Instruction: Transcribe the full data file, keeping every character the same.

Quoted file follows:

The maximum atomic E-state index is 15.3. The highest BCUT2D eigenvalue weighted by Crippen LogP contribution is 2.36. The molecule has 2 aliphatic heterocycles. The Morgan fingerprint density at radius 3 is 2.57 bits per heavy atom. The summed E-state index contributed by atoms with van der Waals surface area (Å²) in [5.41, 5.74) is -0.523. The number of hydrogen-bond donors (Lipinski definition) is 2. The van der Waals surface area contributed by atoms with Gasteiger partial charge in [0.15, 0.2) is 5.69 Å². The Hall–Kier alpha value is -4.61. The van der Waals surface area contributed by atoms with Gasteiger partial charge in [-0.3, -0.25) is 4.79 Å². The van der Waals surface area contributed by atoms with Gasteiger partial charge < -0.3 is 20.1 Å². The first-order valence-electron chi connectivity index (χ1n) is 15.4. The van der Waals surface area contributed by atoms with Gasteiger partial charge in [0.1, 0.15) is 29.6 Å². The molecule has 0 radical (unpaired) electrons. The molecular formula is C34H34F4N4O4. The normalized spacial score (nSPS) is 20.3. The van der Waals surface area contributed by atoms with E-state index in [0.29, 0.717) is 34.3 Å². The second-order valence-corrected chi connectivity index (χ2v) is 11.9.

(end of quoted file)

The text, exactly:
The maximum atomic E-state index is 15.3. The highest BCUT2D eigenvalue weighted by Crippen LogP contribution is 2.36. The molecule has 2 aliphatic heterocycles. The Morgan fingerprint density at radius 3 is 2.57 bits per heavy atom. The summed E-state index contributed by atoms with van der Waals surface area (Å²) in [5.41, 5.74) is -0.523. The number of hydrogen-bond donors (Lipinski definition) is 2. The van der Waals surface area contributed by atoms with Gasteiger partial charge in [0.15, 0.2) is 5.69 Å². The Hall–Kier alpha value is -4.61. The van der Waals surface area contributed by atoms with Gasteiger partial charge in [-0.3, -0.25) is 4.79 Å². The van der Waals surface area contributed by atoms with Gasteiger partial charge < -0.3 is 20.1 Å². The first-order valence-electron chi connectivity index (χ1n) is 15.4. The van der Waals surface area contributed by atoms with Gasteiger partial charge in [0.1, 0.15) is 29.6 Å². The molecule has 0 radical (unpaired) electrons. The molecular formula is C34H34F4N4O4. The normalized spacial score (nSPS) is 20.3. The van der Waals surface area contributed by atoms with E-state index in [0.29, 0.717) is 34.3 Å². The second-order valence-corrected chi connectivity index (χ2v) is 11.9.